|Publication number||US5474533 A|
|Application number||US 08/225,835|
|Publication date||12 Dec 1995|
|Filing date||11 Apr 1994|
|Priority date||11 Apr 1994|
|Also published as||WO1995027527A1|
|Publication number||08225835, 225835, US 5474533 A, US 5474533A, US-A-5474533, US5474533 A, US5474533A|
|Inventors||Kevin R. Ward, Charles G. Brown, Roger R. Dzwonczyk|
|Original Assignee||The Ohio State University|
|Export Citation||BiBTeX, EndNote, RefMan|
|Patent Citations (15), Referenced by (121), Classifications (29), Legal Events (5)|
|External Links: USPTO, USPTO Assignment, Espacenet|
This invention relates generally to the field of methods and apparatus for treating cardiac arrest patients, patients in various forms of shock, patients in respiratory failure, patients suffering hypothermia and hyperthermia, and patients with head injury. More specifically, this invention relates to devices for inserting into the patient's thoracic cavity to alter intrathoracic pressure, cardiac electrical activity, intracranial pressure, lung volumes, and core body temperatures and methods for inserting and positioning these devices for treating these patients.
Approximately one million people per year have cardiac arrests in the United States. Less than ten percent of these people are discharged from the hospital alive without neurologic damage. This percentage of people discharged would be increased if the treatment available after the onset of cardiac arrest was improved. Five areas in which the treatment could be improved include: 1) artificial circulation during cardiopulmonary resuscitation (CPR), 2) defibrillation countershock techniques, 3) cardiac pacing, 4) cardiac monitoring, and 5) induction and maintenance of hypothermia.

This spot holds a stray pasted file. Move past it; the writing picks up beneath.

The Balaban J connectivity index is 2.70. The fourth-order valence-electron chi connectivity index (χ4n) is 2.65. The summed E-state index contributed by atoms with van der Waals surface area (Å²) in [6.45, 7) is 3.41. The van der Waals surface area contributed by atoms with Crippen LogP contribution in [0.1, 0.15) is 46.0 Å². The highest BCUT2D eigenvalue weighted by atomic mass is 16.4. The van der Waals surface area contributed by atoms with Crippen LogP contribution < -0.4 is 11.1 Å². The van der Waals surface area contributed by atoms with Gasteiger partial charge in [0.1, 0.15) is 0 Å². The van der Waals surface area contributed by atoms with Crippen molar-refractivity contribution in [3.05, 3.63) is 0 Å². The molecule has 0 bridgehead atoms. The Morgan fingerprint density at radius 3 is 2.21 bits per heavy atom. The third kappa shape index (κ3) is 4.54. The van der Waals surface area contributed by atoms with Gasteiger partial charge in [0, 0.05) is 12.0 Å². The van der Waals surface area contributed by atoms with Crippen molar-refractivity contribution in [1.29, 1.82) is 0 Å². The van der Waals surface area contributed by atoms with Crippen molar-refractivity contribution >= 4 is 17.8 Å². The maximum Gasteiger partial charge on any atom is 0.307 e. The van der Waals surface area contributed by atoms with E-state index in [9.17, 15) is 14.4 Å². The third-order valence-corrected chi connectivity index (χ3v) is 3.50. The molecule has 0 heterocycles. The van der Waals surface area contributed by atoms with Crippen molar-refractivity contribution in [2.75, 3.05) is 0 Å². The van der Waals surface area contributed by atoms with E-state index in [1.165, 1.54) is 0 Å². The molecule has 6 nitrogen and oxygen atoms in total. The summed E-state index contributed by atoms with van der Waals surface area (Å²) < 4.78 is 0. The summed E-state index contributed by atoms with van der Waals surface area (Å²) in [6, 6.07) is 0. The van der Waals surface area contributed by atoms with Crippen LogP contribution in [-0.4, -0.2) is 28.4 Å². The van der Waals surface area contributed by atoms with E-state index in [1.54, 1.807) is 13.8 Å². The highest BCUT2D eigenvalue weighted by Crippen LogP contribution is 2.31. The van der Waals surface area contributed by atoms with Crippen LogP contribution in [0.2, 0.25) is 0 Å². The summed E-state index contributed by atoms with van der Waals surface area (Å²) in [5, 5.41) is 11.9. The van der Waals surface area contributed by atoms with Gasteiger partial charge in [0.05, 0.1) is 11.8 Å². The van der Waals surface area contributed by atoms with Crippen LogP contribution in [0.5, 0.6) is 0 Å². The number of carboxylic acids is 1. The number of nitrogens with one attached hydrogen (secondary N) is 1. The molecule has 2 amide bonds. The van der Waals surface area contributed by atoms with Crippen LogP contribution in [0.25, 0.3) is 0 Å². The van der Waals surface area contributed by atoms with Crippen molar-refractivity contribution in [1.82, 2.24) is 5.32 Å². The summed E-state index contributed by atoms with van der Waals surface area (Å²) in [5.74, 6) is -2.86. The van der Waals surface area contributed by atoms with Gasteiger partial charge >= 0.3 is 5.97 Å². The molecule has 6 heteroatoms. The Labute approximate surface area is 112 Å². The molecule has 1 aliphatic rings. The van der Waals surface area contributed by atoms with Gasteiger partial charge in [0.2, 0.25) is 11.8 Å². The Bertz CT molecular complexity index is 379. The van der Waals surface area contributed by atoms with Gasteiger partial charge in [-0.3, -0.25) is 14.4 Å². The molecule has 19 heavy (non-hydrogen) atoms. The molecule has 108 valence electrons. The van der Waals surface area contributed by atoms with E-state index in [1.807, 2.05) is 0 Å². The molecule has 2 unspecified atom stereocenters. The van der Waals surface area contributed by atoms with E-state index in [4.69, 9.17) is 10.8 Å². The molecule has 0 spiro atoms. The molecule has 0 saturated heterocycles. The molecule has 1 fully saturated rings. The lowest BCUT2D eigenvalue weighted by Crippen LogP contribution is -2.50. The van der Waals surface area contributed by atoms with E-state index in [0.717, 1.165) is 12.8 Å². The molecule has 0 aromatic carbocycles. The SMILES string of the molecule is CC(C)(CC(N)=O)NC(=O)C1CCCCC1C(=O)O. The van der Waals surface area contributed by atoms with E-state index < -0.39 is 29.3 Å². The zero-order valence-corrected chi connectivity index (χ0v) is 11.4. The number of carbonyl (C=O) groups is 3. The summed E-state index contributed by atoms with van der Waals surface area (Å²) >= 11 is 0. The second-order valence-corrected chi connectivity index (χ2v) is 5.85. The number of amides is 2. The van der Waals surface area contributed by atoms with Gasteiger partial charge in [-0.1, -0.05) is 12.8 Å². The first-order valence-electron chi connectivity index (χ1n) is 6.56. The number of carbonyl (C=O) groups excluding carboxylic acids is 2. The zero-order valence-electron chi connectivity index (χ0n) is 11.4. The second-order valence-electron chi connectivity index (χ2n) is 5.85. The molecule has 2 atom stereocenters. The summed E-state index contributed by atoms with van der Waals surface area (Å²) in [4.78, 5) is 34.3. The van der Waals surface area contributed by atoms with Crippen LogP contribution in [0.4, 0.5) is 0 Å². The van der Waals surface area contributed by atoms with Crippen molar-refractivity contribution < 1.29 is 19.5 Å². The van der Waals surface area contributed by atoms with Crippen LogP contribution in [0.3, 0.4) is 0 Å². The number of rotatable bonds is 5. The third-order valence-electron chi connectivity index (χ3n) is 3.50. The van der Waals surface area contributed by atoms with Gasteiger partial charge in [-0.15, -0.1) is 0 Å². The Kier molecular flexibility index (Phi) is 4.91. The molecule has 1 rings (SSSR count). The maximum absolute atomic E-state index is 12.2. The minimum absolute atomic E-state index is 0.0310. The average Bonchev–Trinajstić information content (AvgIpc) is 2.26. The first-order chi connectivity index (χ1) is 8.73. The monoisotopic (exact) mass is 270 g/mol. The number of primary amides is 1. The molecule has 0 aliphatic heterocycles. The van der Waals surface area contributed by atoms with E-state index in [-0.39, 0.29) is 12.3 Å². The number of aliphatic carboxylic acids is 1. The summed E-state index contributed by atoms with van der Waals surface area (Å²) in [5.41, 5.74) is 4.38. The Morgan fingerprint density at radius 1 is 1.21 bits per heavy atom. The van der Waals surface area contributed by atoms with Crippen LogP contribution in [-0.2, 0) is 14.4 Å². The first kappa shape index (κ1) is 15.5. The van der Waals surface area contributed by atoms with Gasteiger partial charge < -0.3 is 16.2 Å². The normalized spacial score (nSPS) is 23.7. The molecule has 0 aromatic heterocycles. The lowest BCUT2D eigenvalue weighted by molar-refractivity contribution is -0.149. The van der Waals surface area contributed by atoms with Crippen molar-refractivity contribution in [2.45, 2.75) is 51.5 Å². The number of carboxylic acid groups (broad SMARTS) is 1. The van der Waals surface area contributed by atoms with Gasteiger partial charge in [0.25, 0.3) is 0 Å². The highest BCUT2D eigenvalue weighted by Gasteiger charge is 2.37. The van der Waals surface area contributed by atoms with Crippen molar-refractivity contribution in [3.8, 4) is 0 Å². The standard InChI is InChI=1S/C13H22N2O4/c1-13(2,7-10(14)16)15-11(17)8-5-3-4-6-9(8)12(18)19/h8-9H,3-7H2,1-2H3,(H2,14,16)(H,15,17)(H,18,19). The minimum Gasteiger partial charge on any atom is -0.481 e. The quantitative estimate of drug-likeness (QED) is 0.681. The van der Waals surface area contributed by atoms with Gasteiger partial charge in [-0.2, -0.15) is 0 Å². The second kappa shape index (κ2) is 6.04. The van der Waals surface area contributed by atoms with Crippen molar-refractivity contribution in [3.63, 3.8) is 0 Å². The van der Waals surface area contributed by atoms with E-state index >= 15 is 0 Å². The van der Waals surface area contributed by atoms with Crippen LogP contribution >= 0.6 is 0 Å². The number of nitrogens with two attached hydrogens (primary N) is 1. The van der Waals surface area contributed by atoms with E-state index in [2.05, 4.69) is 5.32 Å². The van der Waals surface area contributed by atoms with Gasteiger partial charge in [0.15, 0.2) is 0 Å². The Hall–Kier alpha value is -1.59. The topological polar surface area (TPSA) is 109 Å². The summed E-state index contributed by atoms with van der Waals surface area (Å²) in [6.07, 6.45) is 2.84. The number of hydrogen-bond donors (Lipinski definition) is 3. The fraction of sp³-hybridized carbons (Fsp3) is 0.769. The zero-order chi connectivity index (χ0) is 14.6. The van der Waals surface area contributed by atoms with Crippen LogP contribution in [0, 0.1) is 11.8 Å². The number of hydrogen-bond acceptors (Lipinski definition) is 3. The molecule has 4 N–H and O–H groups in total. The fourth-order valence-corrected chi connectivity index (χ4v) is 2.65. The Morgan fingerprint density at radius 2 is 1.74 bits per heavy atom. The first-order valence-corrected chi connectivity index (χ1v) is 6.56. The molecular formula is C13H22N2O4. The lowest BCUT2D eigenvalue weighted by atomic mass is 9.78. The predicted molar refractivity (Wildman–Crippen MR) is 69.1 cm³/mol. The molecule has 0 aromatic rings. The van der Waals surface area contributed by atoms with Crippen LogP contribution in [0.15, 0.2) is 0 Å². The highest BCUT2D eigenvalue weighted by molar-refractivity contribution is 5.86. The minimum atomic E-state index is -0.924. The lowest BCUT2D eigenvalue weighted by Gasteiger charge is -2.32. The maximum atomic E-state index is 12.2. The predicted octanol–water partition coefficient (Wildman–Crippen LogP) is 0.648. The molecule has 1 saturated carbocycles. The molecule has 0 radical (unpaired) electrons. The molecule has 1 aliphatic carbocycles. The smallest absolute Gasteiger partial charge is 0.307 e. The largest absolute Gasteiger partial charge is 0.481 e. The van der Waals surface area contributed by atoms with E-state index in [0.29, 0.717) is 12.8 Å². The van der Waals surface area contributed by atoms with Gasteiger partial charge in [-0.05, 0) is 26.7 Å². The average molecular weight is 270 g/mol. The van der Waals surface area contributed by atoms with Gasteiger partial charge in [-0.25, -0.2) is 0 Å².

The blood of a cardiac arrest patient is artificially circulated during CPR by cyclically compressing the chest. One major theory describing how artificial circulation is generated during CPR states that compression of the chest causes global increases in intrathoracic pressure. This increase in intrathoracic pressure in the thoracic compartment is evenly distributed throughout the lungs, the four chambers of the heart, as well as the great vessels in the chest. This increase in thoracic pressure becomes greater than in the compartments above and below the chest. These compartments mainly include the neck and head above the chest and the abdominal compartment below the diaphragm and chest. When thoracic pressure is increased above the pressures in these compartments, blood within the thoracic cavity moves to the head and abdomen with greater blood flow going towards the head. When the chest is released, the pressure within the thoracic cavity drops and becomes less than pressure within the head and abdomen, therefore, allowing blood to return to the thoracic cavity from the head and abdominal compartments. This theory of CPR-produced blood flow is termed the thoracic pump mechanism, whereby the entire thorax itself acts as a pump with the heart itself acting as a passive conduit for blood flow. This theory is different from the cardiac pump theory which states that compression of the chest produces blood flow by compressing the heart between the sternum and anterior structures of the vertebral column. In most patients, blood flow produced during chest compressions is likely a combination of the two theories. In each individual patient, blood flow during CPR depends on various factors such as body habitus, with thinner individuals relying more on the cardiac pump mechanism of blood flow and larger individuals with increased anterior-posterior chest dimension relying on the thoracic pump mechanism. Both mechanisms of blood flow have been shown to be present in animal and human studies. Regardless of which mechanism is invoked, currently performed standard chest compressions as recommended by the American Heart Association produces 30% or less of the normal cardiac output. This results in extremely poor regional cerebral and myocardial blood flow during CPR. This level of blood flow is usually insufficient to restart the heart and prevent neurologic damage. The purpose of CPR is to attempt to sustain the viability of the heart and brain until more definitive measures such as electrical countershock and/or pharmaco-therapy is administered to the patient.